Trigger warning: mention of rape and sexual assault.
By Jeff Baillargeon
“Our field investigation has determined that you are a homosexual. How do you respond to this charge?”
This is what members of the federal public service who were suspected of being gay heard once they were seated in a small room—often a storage closet, or a shack in a location unbeknownst to the accused—with three chairs, a small table, a hanging lightbulb, two men and later, a ‘stress’ machine which was supposed to be able to identify homosexuals, or what the campaign called “sex deviants.”
The Fruit Machine, a one hour and 21 minute documentary by Sarah Fodey, tells the story of this machine and the LGBT purge in a series of interviews with historians, lawyers, and select individuals who were targeted and dismissed from their positions by the National Security campaign in Canada for being, or simply suspected of being, gay throughout the 1950s and 60s. In total, approximately 9,000 individuals were purged from the RCMP, Armed Forces, External Affairs, and other federal departments.
As the historian Gary Kinsman argues, though the Canadian military had been excluding homosexual men since the 1920s, when a policy by the name CFAO 19-20 had deemed homosexuals an “abnormality,” it was only after the Gouzenko Affair that sexuality became a matter of national security. Igor Gouzenko was a Soviet cipher clerk at the Soviet Union’s embassy in Ottawa during the Second World War. Weeks after the war, he defected and provided the Canadian government documents that proved that Russia had established a network of espionage in Canada since the opening of the embassy in 1942. The papers also proved that, throughout the war, they had established networks of espionage in other allied countries. An investigation resulted in the arrest of 39 people and the conviction of 18.
Prior to this crisis, there were no security clearings for federal public servants. After the crisis, as John Sawatski argues, author of the first book on the purge, Men in the Shadows: The RCMP Security Service, public service was never the same. Characterized as a sickness, a character weakness, the men behind the National Security campaign to purge all homosexuals from federal public service argued that LGBT people were not trustworthy, and therefore, a threat to Soviet blackmail and a national security. Sexuality, like race and socialist politics during the Cold War, was identified as an abnormality from the norm of white heterosexual middle class citizenship. This distortion from the norm was seen, by the military, as dangerous to the integrity of the nation. Though ‘character weakness’ also included alcoholism, ‘illegitimate’ children, and promiscuity, 90% of the campaign’s focus was on homosexuals. All who were dismissed, or forced to resign, as a result of the purge, were told not to apply for any jobs requiring a security clearing as they would fail on the basis of their sexuality. It is within this context that Kinsman argues that sexual regulation in the Cold War era was a key component of the war itself.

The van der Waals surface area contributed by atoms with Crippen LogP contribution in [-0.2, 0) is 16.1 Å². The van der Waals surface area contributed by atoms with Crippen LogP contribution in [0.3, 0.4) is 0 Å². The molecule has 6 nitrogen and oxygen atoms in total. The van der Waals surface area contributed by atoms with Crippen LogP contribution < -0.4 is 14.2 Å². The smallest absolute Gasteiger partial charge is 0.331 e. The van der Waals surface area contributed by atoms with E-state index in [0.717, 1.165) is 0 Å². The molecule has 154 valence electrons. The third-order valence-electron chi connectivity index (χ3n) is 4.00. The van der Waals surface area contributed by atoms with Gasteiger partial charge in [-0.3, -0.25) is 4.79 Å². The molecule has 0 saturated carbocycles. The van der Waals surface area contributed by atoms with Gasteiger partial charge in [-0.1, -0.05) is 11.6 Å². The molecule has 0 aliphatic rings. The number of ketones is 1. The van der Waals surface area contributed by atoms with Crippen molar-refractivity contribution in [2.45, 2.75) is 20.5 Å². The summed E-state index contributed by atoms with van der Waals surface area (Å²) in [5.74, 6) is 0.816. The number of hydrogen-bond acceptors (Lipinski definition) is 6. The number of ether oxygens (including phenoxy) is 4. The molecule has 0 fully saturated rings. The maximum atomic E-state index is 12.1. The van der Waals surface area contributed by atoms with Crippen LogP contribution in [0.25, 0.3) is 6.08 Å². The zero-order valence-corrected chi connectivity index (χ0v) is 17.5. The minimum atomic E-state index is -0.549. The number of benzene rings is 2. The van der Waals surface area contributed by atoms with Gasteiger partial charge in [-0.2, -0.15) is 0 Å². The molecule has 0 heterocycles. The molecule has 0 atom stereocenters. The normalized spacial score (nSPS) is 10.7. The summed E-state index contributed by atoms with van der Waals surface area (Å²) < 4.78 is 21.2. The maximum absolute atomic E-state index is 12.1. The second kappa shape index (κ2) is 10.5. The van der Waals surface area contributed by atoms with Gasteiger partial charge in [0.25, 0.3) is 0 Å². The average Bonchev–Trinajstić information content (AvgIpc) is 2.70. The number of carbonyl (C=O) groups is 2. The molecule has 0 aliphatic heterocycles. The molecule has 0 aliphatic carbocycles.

Created by Dr. Robert Wake of the psychology department at Carleton University, this machine was called the Fruit Machine. Commissioned by the RCMP and Canadian Armed Forces, Wake was sent to America to learn about the research being done to identify homosexuals there, and to develop a similar technology here. It is there that he came across a grocery marketing project by a psychology professor where participants’ reactions to particular packaging for food items were evaluated by looking at their pupils and how they dilated. This was called the pupillary response test. Wake determined that a similar test could be created for his mandate, but instead of following participants as they perused market aisles for groceries, individuals suspected of being gay would be repeatedly—over several weeks—seated in a room with a small projector screen where they would be asked to look at sexually suggestive pictures of members of their sex.
But, as internal reports demonstrate, the machine’s reliability remained a problem for Wake and the officials in charge of administering these tests. Pupils dilate for many reasons unrelated to arousal such as lighting, changes in the objects displayed before them, stress, fatigue, and so on. For the better part of a decade, the government invested tens of thousands of dollars in the Fruit Machine project until it was finally disbanded at the end of the 1960s. This did not mean, however, that the purge ended. Canadian civil rights lawyer and counsel for the class-action lawsuit against the government for the purge, R. Douglas Elliot argues that when the Liberal government of Pierre Elliot Trudeau decriminalized homosexuality (albeit, only in the private sphere of the bedroom) the purge did not end, but actually intensified. The rationale, he argues, was that the campaign only had a few more years left to get rid of all the queer people in the military, foreign affairs and national security services because, as public opinion would change, the purge would become intolerable to the nation.